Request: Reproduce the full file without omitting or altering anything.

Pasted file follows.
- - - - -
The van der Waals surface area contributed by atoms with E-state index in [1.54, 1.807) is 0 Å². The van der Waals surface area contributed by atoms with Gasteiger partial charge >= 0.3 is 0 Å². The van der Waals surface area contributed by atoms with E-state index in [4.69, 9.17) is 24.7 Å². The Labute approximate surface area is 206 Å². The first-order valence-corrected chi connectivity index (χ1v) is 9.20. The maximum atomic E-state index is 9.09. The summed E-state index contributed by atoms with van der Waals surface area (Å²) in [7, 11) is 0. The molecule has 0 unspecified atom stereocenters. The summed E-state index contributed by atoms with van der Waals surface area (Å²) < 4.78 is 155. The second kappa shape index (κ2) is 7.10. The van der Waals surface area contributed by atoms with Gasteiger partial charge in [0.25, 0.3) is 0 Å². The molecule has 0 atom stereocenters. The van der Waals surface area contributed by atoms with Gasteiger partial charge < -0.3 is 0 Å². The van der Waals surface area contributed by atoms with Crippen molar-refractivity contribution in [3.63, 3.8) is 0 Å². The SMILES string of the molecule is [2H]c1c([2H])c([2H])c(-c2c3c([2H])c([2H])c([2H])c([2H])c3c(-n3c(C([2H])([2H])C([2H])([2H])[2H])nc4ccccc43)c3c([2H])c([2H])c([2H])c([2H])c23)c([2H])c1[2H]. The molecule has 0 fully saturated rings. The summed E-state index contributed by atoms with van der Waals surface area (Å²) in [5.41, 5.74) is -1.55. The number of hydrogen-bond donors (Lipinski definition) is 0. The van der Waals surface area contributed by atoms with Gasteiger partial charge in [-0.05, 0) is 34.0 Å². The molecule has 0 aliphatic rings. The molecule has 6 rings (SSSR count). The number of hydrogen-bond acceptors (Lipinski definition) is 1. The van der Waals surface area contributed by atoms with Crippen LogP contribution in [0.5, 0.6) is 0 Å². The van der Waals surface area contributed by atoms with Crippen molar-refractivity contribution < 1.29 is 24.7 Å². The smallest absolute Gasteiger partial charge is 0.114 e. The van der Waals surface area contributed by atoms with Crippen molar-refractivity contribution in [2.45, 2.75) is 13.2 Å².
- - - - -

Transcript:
The van der Waals surface area contributed by atoms with E-state index in [1.54, 1.807) is 0 Å². The van der Waals surface area contributed by atoms with Gasteiger partial charge >= 0.3 is 0 Å². The van der Waals surface area contributed by atoms with E-state index in [4.69, 9.17) is 24.7 Å². The Labute approximate surface area is 206 Å². The first-order valence-corrected chi connectivity index (χ1v) is 9.20. The maximum atomic E-state index is 9.09. The summed E-state index contributed by atoms with van der Waals surface area (Å²) in [7, 11) is 0. The molecule has 0 unspecified atom stereocenters. The summed E-state index contributed by atoms with van der Waals surface area (Å²) < 4.78 is 155. The second kappa shape index (κ2) is 7.10. The van der Waals surface area contributed by atoms with Gasteiger partial charge in [0.25, 0.3) is 0 Å². The molecule has 0 atom stereocenters. The van der Waals surface area contributed by atoms with Gasteiger partial charge < -0.3 is 0 Å². The van der Waals surface area contributed by atoms with Crippen molar-refractivity contribution in [3.63, 3.8) is 0 Å². The SMILES string of the molecule is [2H]c1c([2H])c([2H])c(-c2c3c([2H])c([2H])c([2H])c([2H])c3c(-n3c(C([2H])([2H])C([2H])([2H])[2H])nc4ccccc43)c3c([2H])c([2H])c([2H])c([2H])c23)c([2H])c1[2H]. The molecule has 0 fully saturated rings. The summed E-state index contributed by atoms with van der Waals surface area (Å²) in [5.41, 5.74) is -1.55. The number of hydrogen-bond donors (Lipinski definition) is 0. The van der Waals surface area contributed by atoms with Gasteiger partial charge in [-0.05, 0) is 34.0 Å². The molecule has 0 aliphatic rings. The molecule has 6 rings (SSSR count). The number of hydrogen-bond acceptors (Lipinski definition) is 1. The van der Waals surface area contributed by atoms with Crippen LogP contribution in [0.5, 0.6) is 0 Å². The van der Waals surface area contributed by atoms with Crippen molar-refractivity contribution < 1.29 is 24.7 Å². The smallest absolute Gasteiger partial charge is 0.114 e. The van der Waals surface area contributed by atoms with Crippen molar-refractivity contribution in [2.45, 2.75) is 13.2 Å².